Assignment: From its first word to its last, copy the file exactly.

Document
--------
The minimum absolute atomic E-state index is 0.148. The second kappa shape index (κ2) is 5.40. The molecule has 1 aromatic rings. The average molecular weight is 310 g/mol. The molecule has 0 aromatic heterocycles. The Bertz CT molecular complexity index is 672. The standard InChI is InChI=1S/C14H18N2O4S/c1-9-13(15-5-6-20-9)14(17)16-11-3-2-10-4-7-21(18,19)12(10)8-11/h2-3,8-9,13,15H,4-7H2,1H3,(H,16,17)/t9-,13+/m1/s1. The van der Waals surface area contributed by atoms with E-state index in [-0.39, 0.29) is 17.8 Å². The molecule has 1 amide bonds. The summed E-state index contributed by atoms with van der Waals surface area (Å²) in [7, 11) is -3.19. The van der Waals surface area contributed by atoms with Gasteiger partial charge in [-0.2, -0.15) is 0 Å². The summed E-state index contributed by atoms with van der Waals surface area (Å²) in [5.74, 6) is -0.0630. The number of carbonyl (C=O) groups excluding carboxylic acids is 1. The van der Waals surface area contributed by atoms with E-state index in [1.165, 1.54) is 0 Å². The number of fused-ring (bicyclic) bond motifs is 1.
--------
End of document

The minimum absolute atomic E-state index is 0.148. The second kappa shape index (κ2) is 5.40. The molecule has 1 aromatic rings. The average molecular weight is 310 g/mol. The molecule has 0 aromatic heterocycles. The Bertz CT molecular complexity index is 672. The standard InChI is InChI=1S/C14H18N2O4S/c1-9-13(15-5-6-20-9)14(17)16-11-3-2-10-4-7-21(18,19)12(10)8-11/h2-3,8-9,13,15H,4-7H2,1H3,(H,16,17)/t9-,13+/m1/s1. The van der Waals surface area contributed by atoms with E-state index in [-0.39, 0.29) is 17.8 Å². The molecule has 1 amide bonds. The summed E-state index contributed by atoms with van der Waals surface area (Å²) in [7, 11) is -3.19. The van der Waals surface area contributed by atoms with Gasteiger partial charge in [-0.2, -0.15) is 0 Å². The summed E-state index contributed by atoms with van der Waals surface area (Å²) in [5.74, 6) is -0.0630. The number of carbonyl (C=O) groups excluding carboxylic acids is 1. The van der Waals surface area contributed by atoms with E-state index in [1.165, 1.54) is 0 Å². The number of fused-ring (bicyclic) bond motifs is 1.